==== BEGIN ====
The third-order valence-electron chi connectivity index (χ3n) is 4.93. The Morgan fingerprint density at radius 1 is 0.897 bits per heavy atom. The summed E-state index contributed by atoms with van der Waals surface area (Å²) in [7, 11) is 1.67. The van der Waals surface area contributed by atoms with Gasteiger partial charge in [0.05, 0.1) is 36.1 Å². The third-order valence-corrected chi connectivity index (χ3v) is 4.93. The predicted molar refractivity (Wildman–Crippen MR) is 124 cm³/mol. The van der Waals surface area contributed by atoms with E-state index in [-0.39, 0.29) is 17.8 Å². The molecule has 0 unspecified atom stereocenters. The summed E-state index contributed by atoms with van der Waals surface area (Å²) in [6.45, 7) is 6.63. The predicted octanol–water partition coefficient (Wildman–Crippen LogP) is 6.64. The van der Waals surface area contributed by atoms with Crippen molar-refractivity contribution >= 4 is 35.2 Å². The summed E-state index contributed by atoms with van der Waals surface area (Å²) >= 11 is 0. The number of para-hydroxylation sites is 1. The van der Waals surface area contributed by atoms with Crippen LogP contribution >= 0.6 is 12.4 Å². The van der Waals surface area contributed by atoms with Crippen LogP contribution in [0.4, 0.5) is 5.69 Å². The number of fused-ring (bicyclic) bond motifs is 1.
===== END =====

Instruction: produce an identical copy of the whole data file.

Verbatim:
The third-order valence-electron chi connectivity index (χ3n) is 4.93. The Morgan fingerprint density at radius 1 is 0.897 bits per heavy atom. The summed E-state index contributed by atoms with van der Waals surface area (Å²) in [7, 11) is 1.67. The van der Waals surface area contributed by atoms with Gasteiger partial charge in [0.05, 0.1) is 36.1 Å². The third-order valence-corrected chi connectivity index (χ3v) is 4.93. The predicted molar refractivity (Wildman–Crippen MR) is 124 cm³/mol. The van der Waals surface area contributed by atoms with E-state index in [-0.39, 0.29) is 17.8 Å². The molecule has 0 unspecified atom stereocenters. The summed E-state index contributed by atoms with van der Waals surface area (Å²) in [6.45, 7) is 6.63. The predicted octanol–water partition coefficient (Wildman–Crippen LogP) is 6.64. The van der Waals surface area contributed by atoms with Crippen molar-refractivity contribution >= 4 is 35.2 Å². The summed E-state index contributed by atoms with van der Waals surface area (Å²) >= 11 is 0. The number of para-hydroxylation sites is 1. The van der Waals surface area contributed by atoms with Crippen LogP contribution >= 0.6 is 12.4 Å². The van der Waals surface area contributed by atoms with Crippen LogP contribution in [0.4, 0.5) is 5.69 Å². The number of fused-ring (bicyclic) bond motifs is 1.